13 Jul WCCUSD Gives Update on Facility Improvement Plans
WCCUSD facility improvement projects are in various stages of completion. (Screenshot captured by Samantha Kennedy / Richmond Pulse)
By Samantha Kennedy
Like many schools in California, poor facility conditions in the West Contra Costa Unified School District create an environment that is unsafe and hinders learning.
The WCCUSD school board received an annual update of the Facilities Master Plan and summer projects at its Wednesday meeting. The update shows already improved facilities and future sites the district will be working on.
Clerk Jamela Smith-Folds said a school’s facilities are one of the most important things students use.
“They need to feel as if they are taken care of from the inside out,” Smith-Folds said. “We should not take for granted how powerful having a good school building to go to (is).”
The 23 projects that are part of the facilities master plan include complete demolition, renovation and soil testing. Only 10 projects must finish going through planning or construction.
Nearly 40% of students in California schools learn in facilities that don’t meet state standards. California’s Office of Public School Construction provides schools with the facility inspection tool that can be used to evaluate the condition of a facility. There are 15 categories staff evaluate within the tool, including cleanliness, structural and safety, of which eight are included in a school’s accountability report card.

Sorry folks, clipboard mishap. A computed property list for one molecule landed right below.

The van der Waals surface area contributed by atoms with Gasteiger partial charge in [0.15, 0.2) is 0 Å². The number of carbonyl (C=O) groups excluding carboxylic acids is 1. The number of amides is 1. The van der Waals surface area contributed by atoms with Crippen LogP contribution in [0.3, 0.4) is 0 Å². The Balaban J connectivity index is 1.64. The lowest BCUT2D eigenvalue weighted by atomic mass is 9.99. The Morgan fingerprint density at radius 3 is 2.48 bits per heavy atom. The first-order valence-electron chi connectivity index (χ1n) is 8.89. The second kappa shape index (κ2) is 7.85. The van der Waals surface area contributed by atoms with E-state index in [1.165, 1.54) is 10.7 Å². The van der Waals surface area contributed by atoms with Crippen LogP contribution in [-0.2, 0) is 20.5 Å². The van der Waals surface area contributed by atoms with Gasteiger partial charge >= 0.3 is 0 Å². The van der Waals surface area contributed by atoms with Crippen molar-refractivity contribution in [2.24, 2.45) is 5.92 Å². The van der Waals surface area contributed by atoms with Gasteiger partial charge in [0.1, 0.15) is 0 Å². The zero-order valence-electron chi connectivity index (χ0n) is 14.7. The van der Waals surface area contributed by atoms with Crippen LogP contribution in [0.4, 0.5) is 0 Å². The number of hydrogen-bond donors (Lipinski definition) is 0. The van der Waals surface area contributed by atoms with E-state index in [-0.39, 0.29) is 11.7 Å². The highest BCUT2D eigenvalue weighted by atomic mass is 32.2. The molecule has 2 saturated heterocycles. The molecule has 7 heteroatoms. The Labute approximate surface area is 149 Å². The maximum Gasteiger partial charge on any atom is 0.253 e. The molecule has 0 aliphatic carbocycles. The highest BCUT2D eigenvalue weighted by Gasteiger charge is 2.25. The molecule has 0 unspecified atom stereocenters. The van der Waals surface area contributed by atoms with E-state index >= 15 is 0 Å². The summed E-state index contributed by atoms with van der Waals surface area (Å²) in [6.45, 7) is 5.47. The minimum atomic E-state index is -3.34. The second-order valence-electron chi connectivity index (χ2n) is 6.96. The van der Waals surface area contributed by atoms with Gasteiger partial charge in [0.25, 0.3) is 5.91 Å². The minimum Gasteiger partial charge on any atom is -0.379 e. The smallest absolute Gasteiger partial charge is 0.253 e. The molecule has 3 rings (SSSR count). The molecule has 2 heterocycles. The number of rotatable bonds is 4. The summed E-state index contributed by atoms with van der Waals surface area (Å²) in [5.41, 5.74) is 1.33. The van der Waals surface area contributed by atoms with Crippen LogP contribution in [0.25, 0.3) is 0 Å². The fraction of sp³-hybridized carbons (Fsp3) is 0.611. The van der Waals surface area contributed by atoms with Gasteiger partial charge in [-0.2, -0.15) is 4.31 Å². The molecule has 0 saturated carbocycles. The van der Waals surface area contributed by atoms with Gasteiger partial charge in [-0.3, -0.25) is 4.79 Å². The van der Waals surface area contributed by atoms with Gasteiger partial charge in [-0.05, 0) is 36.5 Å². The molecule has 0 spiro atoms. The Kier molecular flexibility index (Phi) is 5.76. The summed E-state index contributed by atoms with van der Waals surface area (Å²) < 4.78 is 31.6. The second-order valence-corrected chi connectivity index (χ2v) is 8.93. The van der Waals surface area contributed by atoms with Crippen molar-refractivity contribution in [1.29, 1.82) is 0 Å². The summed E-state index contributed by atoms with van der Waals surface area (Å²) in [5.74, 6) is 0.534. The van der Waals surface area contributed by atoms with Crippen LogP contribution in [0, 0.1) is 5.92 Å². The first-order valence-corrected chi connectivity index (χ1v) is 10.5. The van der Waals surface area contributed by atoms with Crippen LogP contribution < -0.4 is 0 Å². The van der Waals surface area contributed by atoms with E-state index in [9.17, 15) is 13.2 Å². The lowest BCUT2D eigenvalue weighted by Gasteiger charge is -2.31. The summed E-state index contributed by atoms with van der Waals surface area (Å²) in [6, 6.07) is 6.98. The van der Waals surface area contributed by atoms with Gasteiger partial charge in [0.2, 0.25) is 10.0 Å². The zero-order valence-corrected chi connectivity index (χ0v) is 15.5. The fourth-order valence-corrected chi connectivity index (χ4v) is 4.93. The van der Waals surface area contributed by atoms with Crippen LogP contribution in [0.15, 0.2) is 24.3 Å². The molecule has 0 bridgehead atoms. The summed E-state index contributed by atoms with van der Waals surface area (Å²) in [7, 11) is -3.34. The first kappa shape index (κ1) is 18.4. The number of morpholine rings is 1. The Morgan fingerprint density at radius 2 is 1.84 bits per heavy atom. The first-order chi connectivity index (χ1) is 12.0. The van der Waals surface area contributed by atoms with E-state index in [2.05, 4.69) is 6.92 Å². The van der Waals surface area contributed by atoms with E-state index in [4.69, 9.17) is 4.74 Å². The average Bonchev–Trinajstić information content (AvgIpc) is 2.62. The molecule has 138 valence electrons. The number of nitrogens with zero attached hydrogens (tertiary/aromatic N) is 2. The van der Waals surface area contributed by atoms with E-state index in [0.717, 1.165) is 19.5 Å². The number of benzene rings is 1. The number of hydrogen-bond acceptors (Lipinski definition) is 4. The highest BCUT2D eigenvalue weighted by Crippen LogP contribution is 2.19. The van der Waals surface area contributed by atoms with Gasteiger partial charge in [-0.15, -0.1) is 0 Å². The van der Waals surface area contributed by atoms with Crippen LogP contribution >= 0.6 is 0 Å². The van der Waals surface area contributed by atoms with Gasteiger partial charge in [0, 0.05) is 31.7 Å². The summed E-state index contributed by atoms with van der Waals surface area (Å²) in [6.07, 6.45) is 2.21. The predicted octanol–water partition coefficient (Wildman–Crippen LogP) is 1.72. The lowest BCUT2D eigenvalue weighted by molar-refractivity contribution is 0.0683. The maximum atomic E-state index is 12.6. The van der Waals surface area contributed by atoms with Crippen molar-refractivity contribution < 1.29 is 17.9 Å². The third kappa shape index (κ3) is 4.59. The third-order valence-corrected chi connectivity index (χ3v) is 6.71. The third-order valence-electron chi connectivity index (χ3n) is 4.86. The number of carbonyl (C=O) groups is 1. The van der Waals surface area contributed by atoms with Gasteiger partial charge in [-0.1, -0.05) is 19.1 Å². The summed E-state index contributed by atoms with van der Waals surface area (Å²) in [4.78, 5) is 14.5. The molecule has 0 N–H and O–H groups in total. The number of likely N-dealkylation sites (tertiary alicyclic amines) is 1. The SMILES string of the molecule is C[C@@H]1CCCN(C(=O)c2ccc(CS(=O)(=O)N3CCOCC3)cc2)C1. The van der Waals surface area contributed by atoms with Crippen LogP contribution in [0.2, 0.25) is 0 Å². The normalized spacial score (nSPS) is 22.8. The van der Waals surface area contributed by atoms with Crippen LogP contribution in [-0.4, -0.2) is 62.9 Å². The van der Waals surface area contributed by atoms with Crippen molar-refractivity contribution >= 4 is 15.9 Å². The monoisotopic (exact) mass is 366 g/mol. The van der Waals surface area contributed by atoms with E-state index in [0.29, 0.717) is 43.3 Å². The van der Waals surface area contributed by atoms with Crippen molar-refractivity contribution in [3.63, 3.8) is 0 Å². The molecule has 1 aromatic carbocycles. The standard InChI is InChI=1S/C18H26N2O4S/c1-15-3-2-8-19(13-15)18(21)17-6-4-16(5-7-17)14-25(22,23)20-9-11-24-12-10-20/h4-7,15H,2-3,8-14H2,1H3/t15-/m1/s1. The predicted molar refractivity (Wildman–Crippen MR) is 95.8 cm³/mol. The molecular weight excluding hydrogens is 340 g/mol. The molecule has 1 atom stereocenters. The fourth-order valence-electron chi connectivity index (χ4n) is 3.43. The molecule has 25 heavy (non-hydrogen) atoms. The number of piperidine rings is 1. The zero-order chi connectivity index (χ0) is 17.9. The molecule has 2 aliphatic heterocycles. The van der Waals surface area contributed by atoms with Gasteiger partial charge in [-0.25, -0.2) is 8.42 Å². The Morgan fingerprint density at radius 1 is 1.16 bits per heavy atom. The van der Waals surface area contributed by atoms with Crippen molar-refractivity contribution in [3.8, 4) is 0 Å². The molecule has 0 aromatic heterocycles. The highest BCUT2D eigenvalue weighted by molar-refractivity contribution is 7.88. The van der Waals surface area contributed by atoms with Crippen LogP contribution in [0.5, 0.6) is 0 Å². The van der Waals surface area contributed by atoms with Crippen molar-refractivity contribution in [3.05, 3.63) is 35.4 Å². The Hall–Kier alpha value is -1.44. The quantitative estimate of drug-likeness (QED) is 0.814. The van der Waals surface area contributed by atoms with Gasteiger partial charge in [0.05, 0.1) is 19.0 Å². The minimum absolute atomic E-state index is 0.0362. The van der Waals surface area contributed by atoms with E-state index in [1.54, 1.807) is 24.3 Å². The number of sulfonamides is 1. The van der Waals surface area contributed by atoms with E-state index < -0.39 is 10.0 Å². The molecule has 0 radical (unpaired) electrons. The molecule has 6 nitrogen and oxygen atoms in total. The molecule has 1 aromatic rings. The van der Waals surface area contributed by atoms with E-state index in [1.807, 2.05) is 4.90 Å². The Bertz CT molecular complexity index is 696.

Some WCCUSD schools that are on the list for future projects, like Stege Elementary School, receive poor ratings in categories and complaints from staff, students and parents, but still receive a fair facility rating.
Stege, which the board identified as being one of the schools most in need of renovation, is planned to undergo demolition to make way for site improvements in the future. But, even though this need was identified, Stege is one of the last projects left.
Luis Freese, associate superintendent for operations, said projects are prioritized based on a number of things. The conditions of school sites, maintenance surveys and district need are used to determine which project goes ahead of another. In addition, other projects identified by the operations department are sometimes prioritized. This year, for example, the department is working on play structures at 10 school sites.
Two of Richmond’s high schools, Kennedy High and Richmond High, are among the schools that have planned projects for their sites. In the fall, staff will return to the board to recommend phasing and scope for construction.
President Demetrio Gonzalez-Hoy, Trustee Leslie Reckler and Smith-Folds said keeping community members informed of projects is important.
Gonzalez-Hoy said he often gets questions from the public on the status of the projects at Kennedy High, Richmond High and Stege Elementary. He said many of them also ask how they can get involved in the process.
Community members can sign up for WCCUSD’s operations department’s construction electronic newsletter using this form to stay updated on projects in the district. Updates include Kennedy and Richmond High reconstruction and other rebuilding projects.
The next WCCUSD school board meeting is Aug. 2.